Q – I just spent a lot of money restoring my car and I was wondering about my insurance coverage since I have now spent three times what any other car like mine is selling for. What do you suggest?   Mark

A – Many of your fellow hobbyists are in the same boat (or tub, if that’s your flavor). The first thing I recommend is forwarding copies of your receipts to your insurance agent to put him on notice of your expenses.   I prefer to fax them or email since this stamps them with a time and date for reference.   Next you need to ask if your present carrier offers coverage for your project. Many don’t offer the coverage that I prefer which is “agreed value”.   Your receipts, an appraisal, and pictures of the car bolster your valuation if you experience a loss. Even if your car is not done, it should still carry agreed value insurance.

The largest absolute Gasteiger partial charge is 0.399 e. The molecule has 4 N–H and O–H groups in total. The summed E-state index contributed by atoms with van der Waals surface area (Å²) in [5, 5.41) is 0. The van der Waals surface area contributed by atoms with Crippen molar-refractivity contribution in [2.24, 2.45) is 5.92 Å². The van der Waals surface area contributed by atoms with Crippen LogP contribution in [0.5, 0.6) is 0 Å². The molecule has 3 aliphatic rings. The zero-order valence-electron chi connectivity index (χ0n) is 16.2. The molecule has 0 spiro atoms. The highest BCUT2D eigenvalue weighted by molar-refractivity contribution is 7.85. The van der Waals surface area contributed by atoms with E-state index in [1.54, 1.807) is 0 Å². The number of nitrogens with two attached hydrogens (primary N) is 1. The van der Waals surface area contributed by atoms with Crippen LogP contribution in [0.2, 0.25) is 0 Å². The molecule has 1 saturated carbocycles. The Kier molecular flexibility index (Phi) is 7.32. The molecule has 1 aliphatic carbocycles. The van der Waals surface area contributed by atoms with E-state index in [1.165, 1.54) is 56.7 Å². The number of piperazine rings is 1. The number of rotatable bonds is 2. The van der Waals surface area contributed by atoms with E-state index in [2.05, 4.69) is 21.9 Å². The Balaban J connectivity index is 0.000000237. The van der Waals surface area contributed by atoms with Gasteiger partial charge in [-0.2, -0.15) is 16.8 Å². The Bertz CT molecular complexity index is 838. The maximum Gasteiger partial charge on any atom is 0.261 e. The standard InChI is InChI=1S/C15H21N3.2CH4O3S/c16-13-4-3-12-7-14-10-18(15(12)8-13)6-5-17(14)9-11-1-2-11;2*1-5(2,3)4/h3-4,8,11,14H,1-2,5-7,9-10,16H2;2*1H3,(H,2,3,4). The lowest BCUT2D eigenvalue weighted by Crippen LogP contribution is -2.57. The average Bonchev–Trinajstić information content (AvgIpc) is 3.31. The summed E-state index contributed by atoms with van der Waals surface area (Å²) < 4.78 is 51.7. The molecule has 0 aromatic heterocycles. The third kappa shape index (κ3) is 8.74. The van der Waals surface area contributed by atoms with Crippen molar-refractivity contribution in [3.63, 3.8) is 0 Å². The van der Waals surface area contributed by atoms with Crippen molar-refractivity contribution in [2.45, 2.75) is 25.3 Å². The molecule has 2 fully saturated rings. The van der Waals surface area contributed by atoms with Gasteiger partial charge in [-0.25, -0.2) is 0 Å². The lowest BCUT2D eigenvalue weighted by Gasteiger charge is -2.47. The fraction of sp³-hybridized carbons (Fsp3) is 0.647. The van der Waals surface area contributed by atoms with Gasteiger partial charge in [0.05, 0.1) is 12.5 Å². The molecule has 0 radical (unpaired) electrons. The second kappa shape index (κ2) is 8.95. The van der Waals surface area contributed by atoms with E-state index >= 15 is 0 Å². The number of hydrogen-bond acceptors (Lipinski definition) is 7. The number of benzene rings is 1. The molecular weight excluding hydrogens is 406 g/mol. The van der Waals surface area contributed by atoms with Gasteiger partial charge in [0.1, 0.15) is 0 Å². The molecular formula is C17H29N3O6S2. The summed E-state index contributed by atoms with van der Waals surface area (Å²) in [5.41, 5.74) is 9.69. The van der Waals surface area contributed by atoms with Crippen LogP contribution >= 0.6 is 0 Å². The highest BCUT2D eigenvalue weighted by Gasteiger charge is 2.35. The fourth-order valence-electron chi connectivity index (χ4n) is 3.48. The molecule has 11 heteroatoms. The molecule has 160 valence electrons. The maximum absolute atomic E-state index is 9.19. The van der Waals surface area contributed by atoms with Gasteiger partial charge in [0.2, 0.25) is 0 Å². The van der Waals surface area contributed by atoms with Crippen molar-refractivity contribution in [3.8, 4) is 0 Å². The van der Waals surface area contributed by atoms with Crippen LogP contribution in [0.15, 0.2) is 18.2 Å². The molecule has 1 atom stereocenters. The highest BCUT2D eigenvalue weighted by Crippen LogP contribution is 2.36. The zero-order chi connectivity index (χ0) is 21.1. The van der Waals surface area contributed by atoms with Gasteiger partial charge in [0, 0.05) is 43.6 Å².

Many companies offer “stated value” coverage. I have found this useful to at least let the adjuster know that my car was not just a (in my case) garden variety Rabbit.   When my car was “totaled” (their opinion) I was paid in full for the needed repairs and allowed to keep the car. I fixed it and it still wins “best of show” awards 25 years later. Beauty is in the eyes of the motorhead.   I don’t recommend stated value coverage since the adjuster will want the value proven to him/her.   If you suffer the trauma of a loss, the last thing you want to do is debate the wisdom how you spent your money to a bean counter.

“Actual cash value” coverage is what the majority of policies contain. For a collectible car, this is worthless unless you like arguing with an adjuster about why your car is special. For your daily driver, it’s no big deal unless you have tricked it out.

These topics are expanded on in an excellent article about insurance written by Dennis Denyer a few years ago. Dennis kindly agreed to freshen it up for a future P4 so stay tuned for more.  –CM